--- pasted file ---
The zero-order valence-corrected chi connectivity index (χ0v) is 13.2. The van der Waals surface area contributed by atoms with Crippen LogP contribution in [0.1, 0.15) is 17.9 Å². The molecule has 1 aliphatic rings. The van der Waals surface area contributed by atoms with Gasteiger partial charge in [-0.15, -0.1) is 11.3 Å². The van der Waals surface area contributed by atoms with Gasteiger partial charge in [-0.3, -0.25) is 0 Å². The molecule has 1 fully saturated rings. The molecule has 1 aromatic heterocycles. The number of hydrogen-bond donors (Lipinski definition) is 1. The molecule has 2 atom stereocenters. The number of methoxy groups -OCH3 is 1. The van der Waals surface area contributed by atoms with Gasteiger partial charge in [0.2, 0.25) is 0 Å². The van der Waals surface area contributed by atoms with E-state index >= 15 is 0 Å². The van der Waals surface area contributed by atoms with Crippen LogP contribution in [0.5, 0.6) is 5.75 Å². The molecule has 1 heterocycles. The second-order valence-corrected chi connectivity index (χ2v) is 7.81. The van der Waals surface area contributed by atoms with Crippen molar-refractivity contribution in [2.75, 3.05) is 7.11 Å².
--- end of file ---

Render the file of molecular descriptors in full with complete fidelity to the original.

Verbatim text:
The zero-order valence-corrected chi connectivity index (χ0v) is 13.2. The van der Waals surface area contributed by atoms with Crippen LogP contribution in [0.1, 0.15) is 17.9 Å². The molecule has 1 aliphatic rings. The van der Waals surface area contributed by atoms with Gasteiger partial charge in [-0.15, -0.1) is 11.3 Å². The van der Waals surface area contributed by atoms with Gasteiger partial charge in [-0.3, -0.25) is 0 Å². The molecule has 1 fully saturated rings. The molecule has 1 aromatic heterocycles. The number of hydrogen-bond donors (Lipinski definition) is 1. The molecule has 2 atom stereocenters. The number of methoxy groups -OCH3 is 1. The van der Waals surface area contributed by atoms with Gasteiger partial charge in [0.2, 0.25) is 0 Å². The van der Waals surface area contributed by atoms with E-state index >= 15 is 0 Å². The van der Waals surface area contributed by atoms with Crippen LogP contribution in [0.5, 0.6) is 5.75 Å². The molecule has 1 heterocycles. The second-order valence-corrected chi connectivity index (χ2v) is 7.81. The van der Waals surface area contributed by atoms with Crippen molar-refractivity contribution in [2.75, 3.05) is 7.11 Å².